Alexandra Gerstein studied art history and museum studies at the École du Louvre, Paris and at The Courtauld (MA 1995, PhD 2003), where her research focused late 19th and early 20th century Beaux-Arts architecture and on the architectural sculpture of the Edwardian Baroque Revival. Before joining The Courtauld, she worked at the Canadian Center for Architecture in Montreal.
Alexandra has responsibility for the collection of sculpture and decorative arts, which counts over 500 objects spanning a wide geography and a variety of media and technique, dating from the medieval period to the early 20th century. She is also the lead curator for provenance research with respect to the Nazi period, and for restitution claims, and sits on the National Museum Directors’ Council (NMDC) Spoliation Working Group, which coordinates research in UK museums.
Since 2010 she has overseen a programme of research and conservation of the areas of strength of the collection, which has led to publications and exhibitions and has raised the profile of this less well known part of the collection. The first in the series of complete catalogues was Medieval and Later Ivories in The Courtauld Gallery, written by John Lowden (Paul Holberton Press, 2013). This will be followed by Renaissance and Later Ceramics in The Courtauld Gallery, written by Elisa Sani (Paul Holberton Press, forthcoming 2022). The next cataloguing project will focus on the Courtauld Gallery’s collection of Islamic metalwork.
For the past three years Alexandra has been involved in the major refurbishment project known as Courtauld Connects (from autumn 2018 to autumn 2021). During this period, she curated a touring display, Precious and Rare: Islamic metalwork from the Courtauld Gallery, which travelled to four museums in the UK. The display, which was a partnership with the Specialist Subject Network (SSN) in Islamic art and material culture and was supported by Art Fund, was launched at the Royal Cornwall Museum in Truro in autumn 2018, travelling subsequently to Cartwright Hall in Bradford and the Science History Museum in Oxford, and finally to the Holburne Museum in Bath in the summer of 2021. During this period too, Alexandra published essays on the Courtauld family for The Courtauld’s loan exhibition at the Fondation Louis Vuitton in Paris (A Vision for Impressionism, 2019).
Current and recent exhibitions and projects
Prior to the Gallery’s closure for refurbishment, she curated the exhibitions Beyond Bloomsbury: Designs of the Omega Workshops, 1913-1919 (2009) and Rodin and Dance: The Essence of Movement (2016), which was restaged in an expanded form at the Musée Rodin in Paris (Rodin et la danse, 2018), and she co-curated Court and Craft: A masterpiece from Northern Iraq (2013), as well as a display on the Thomson collection of ivories in 2008. She co-curated two exhibitions in collaboration with the State Hermitage Museum, on porcelain from Revolutionary Russia (Circling the Square: Avant-garde Porcelain from Revolutionary Russia, 2007) and on Empress Josephine and the arts (France in Russia: Empress Josephine’s Malmaison Collection, 2008).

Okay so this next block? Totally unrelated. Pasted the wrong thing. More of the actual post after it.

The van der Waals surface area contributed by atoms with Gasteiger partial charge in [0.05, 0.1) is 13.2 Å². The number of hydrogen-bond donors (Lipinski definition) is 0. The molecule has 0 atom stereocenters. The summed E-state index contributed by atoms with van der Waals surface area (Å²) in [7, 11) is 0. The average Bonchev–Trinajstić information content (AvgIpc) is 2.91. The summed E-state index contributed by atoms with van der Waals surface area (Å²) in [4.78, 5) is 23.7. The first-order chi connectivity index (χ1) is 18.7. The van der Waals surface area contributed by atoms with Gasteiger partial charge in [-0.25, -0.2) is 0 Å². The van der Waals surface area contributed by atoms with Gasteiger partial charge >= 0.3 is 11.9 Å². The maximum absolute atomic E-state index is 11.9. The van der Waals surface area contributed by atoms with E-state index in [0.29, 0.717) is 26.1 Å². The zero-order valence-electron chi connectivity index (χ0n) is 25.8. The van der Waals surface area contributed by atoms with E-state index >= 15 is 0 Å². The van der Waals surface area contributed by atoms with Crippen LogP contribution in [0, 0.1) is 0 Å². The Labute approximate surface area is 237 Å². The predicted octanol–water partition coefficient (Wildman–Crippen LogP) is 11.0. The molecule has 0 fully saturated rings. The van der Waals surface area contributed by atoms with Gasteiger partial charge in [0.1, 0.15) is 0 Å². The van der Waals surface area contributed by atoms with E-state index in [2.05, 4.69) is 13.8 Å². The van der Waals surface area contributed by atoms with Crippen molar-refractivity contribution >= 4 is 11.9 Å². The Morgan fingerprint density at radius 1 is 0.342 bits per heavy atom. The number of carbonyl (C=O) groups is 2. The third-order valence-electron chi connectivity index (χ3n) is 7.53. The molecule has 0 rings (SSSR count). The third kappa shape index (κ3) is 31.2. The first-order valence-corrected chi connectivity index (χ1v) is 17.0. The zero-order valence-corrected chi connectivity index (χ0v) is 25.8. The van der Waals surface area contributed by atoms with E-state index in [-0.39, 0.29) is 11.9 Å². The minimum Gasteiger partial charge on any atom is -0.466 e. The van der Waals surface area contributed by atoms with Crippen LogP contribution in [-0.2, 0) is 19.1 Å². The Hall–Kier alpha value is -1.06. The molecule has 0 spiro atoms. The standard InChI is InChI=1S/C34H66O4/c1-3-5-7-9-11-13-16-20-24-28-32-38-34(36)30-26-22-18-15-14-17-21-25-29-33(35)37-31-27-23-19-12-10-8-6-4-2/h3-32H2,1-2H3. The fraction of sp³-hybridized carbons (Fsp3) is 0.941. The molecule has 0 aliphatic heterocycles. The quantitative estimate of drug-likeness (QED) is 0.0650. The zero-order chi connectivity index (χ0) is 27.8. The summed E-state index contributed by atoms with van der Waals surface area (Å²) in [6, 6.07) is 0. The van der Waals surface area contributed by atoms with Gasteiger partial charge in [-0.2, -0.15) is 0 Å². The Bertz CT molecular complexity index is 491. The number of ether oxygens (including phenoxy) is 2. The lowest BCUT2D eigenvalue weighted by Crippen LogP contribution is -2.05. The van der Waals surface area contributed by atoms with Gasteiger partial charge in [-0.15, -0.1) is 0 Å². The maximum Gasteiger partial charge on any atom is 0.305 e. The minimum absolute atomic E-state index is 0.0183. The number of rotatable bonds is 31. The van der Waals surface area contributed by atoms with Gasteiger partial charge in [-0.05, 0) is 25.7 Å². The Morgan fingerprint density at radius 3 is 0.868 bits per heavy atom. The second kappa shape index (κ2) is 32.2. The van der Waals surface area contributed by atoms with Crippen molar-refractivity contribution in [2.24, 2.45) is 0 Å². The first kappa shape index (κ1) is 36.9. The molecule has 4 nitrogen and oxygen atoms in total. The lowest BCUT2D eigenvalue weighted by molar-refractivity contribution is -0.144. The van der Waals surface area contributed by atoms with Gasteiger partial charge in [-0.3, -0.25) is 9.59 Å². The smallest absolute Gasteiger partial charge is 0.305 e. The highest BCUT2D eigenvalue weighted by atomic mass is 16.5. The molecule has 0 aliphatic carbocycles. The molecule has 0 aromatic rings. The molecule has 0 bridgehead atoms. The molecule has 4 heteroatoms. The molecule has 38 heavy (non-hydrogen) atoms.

In 2012 Alexandra established a focused interdisciplinary programme of internships, called ‘Illuminating Objects’. The programme offers significant pre-professional experience to postgraduates from a range of disciplines, presenting visitors with innovative displays of objects in the galleries and in-depth content online. Illuminating Objects interns have come to us from the fields of anthropology, fashion, product design and engineering, graphic design, theology, science communication and comparative literature, and forthcoming internships are being recruited from the fields of mental health including arts psychotherapy. Our partner institutions thus far are Central Saint Martins, Goldsmiths, the Royal College of Art (RCA), the School of Oriental and African Studies (SOAS), King’s College London, the University of Kent, Canterbury, Imperial College London and University College London.
A series of inter-university conservation schemes was initiated several years ago to address The Courtauld’s object conservation needs whilst at the same time provide invaluable experience for postgraduate students to work with important museum collections. A successful partnership has been developed over the years with West Dean College of Arts and Conservation (University of Sussex), in ceramics and clocks, and previously with furniture conservation students at Bucks New University. The latter included the full documentation and reconstruction of Sir William Chambers’s impressive Charlemont Medal Cabinet of 1767-68, leading to a study day on the history of its making and its future display (2015).
Alongside colleagues from the academic faculty, Alexandra convenes the Sculptural Processes Group (SPG), which she set up in 2007 to facilitate exchanges between academics, curators, practitioners, artists, students and conservators interested in questions of sculptural practice. Each year the Sculptural Processes Group explores specific themes relating to the making of sculpture, through visits, artist talks and research seminars.